On November 17, 2016, debtor commenced an adversary proceeding against Fifth Third alleging Fifth Third's purchase of the property was an avoidable preference under 11 U.S.C. § 547. Debtor maintains that Fifth Third received a preference of approximately $80, 000.[2] (ECF No. 6 at 2; ECF No. 1-1 at 3.) On December 16, 2016, Fifth Third filed a motion to dismiss pursuant to Federal Rule of Civil Procedure 12(b)(6). (ECF No. 1-1 at 2.) After a hearing on Fifth Third's motion on January 19, 2016, the United States Bankruptcy Court for the Western District of Pennsylvania dismissed the adversary complaint. (Id. at 5.) The bankruptcy court determined that, as a matter of law, the execution of a properly conducted non-collusive sheriff's sale is not a preferential transfer under 11 U.S.C. § 547(b). The court came to this conclusion based in large part on BFP v. Resolution Trust Corporation, 511 U.S. 531 (1994). In BFP, a debtor challenged a sheriff's sale under the fraudulent transfer provisions of the Bankruptcy Code, 11 U.S.C. § 548. Section 548 provides that a trustee may avoid a transfer if, among other things, the transferor did not receive a reasonably equivalent value for the property; in other words, it would be a constructively fraudulent transfer.11 U.S.C. § 548. The Supreme Court held that a sheriff's sale of property cannot be a fraudulent transfer because the price obtained at a foreclosure sale constitutes a reasonably equivalent value as a matter of law under 11 U.S.C. § 548. (ECF 1-1.) In this case, the bankruptcy court applied the Supreme Court's reasoning as it related to § 548, and held that “property sold at a properly conducted and otherwise non-collusive foreclosure sale may not serve as the basis of a preference action under 11 U.S.C. § 547.” (Id. at 2.)

         On February 2, 2017, debtor filed a notice of appeal. (Id.) Debtor argues that the bankruptcy court's application of BFP was incorrect, and that in accordance with the plain language and legislative history of § 547, this court should find that the sheriff's sale of debtor's property met the requirements for a preferential transfer under § 547. Debtor argues the sheriff's sale was a transfer that permitted Fifth Third to receive a greater amount than it would have received under a hypothetical Chapter 7 liquidation, and, thus, is an avoidable preference under § 547(b)(5). (ECF No. 6 at 2.) Fifth Third filed a response on February 19, 2015. (ECF No. 9 at 1.) Fifth Third argues that the bankruptcy court correctly applied the Supreme Court's reasoning in BFP, and that in accordance with this precedent the transfer of property pursuant to a non-collusive sheriff's sale cannot be avoided as a preference under § 547. (Id. at 7.) Having been fully briefed, the matter is ripe for disposition.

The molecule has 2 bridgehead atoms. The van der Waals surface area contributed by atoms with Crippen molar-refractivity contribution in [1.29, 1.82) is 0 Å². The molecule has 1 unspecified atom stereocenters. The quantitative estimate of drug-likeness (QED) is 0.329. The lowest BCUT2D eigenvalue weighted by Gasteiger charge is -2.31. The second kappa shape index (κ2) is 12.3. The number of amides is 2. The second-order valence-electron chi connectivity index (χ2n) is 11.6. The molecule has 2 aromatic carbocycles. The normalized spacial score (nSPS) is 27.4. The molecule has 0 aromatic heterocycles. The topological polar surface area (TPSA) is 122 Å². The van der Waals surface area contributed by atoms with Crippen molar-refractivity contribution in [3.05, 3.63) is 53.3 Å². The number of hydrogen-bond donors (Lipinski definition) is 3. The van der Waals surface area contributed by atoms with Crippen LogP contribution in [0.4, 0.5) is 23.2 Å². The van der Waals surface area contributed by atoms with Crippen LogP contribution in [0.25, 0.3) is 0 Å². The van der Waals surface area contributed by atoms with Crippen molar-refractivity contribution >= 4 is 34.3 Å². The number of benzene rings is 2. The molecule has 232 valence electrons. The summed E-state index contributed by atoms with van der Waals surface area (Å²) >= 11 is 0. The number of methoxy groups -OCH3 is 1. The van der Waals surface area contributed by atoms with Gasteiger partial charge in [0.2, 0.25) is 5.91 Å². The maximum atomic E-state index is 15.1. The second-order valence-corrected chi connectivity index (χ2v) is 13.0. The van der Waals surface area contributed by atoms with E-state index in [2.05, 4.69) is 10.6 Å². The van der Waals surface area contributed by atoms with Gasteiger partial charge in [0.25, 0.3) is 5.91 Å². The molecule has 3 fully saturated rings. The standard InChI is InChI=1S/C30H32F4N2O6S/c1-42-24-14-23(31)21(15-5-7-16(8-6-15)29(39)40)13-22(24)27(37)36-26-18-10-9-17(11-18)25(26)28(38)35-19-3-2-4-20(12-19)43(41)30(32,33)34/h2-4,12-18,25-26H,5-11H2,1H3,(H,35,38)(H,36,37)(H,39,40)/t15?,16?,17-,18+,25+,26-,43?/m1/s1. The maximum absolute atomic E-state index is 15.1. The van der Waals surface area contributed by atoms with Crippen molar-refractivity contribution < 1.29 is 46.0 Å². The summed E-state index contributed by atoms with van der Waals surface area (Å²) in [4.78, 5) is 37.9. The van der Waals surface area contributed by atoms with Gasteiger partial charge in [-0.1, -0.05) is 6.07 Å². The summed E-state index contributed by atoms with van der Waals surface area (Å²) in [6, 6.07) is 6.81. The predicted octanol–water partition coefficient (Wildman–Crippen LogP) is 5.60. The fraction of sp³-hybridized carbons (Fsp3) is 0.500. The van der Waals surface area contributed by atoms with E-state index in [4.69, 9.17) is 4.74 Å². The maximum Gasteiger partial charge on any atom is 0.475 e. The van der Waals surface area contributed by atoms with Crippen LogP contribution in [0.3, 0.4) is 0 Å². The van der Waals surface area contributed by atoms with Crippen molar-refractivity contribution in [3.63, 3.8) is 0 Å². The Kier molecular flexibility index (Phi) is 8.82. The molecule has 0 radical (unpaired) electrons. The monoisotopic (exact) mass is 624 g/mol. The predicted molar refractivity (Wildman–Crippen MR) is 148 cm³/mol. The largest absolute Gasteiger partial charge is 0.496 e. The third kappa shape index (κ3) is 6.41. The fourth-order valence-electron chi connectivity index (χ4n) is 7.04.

III. Standard of Review

         Federal district courts have appellate jurisdiction over final judgments, orders, and decrees of the bankruptcy court. 28 U.S.C. 158(a)(1). “Upon appeal of a ruling from bankruptcy court, this Court reviews the Bankruptcy Court's legal conclusions de novo, its factual findings for clear error, and its exercise of discretion for abuse thereof.” In re Gisondi, Civ. Action No. 13-6147, 2014 WL 683755, at *2 (E.D. Pa. Feb. 21, 2014) (citing In re Goody's Family Clothing, Inc., 610 F.3d 812, 816 (3d Cir. 2010)); see Friedman's Liquidating Tr. v. Roth Staffing Cos. LP. (In re Friedman's Inc.), 738 F.3d 547, 551-52 (3d Cir. 2013); Baroda Hill Invest., Ltd v. Telegroup, Inc. (In re Telegroup, Inc.), 281 F.3d 133, 136 (3d Cir. 2002). When a case involves mixed questions of law and fact, the court “must differentiate between those two categories and ‘apply the appropriate standard to each component.' ” Montgomery Ward & Co., Inc. v. Meridian Leasing Corp. (In re Montgomery Ward Holding Corp.), 326 F.3d 383 (3d Cir. 2003) (quoting United States of America v. Fegeley (In re Fegeley), 118 F.3d 979, 982 (3d Cir. 1997)).

         IV. Discussion

         Debtor seeks to avoid the transfer of her property to Fifth Third as a preferential transfer, in accordance with 11 U.S.C § 547. Under § 547, in order to maintain an action to avoid a preferential transfer, a plaintiff must establish that the transfer of an interest of the debtor in property was:

(1) to or for the benefit of a creditor;
(2) for or on account of an antecedent debt owed by the debtor before such transfer was made;
(3) made while the debtor was ...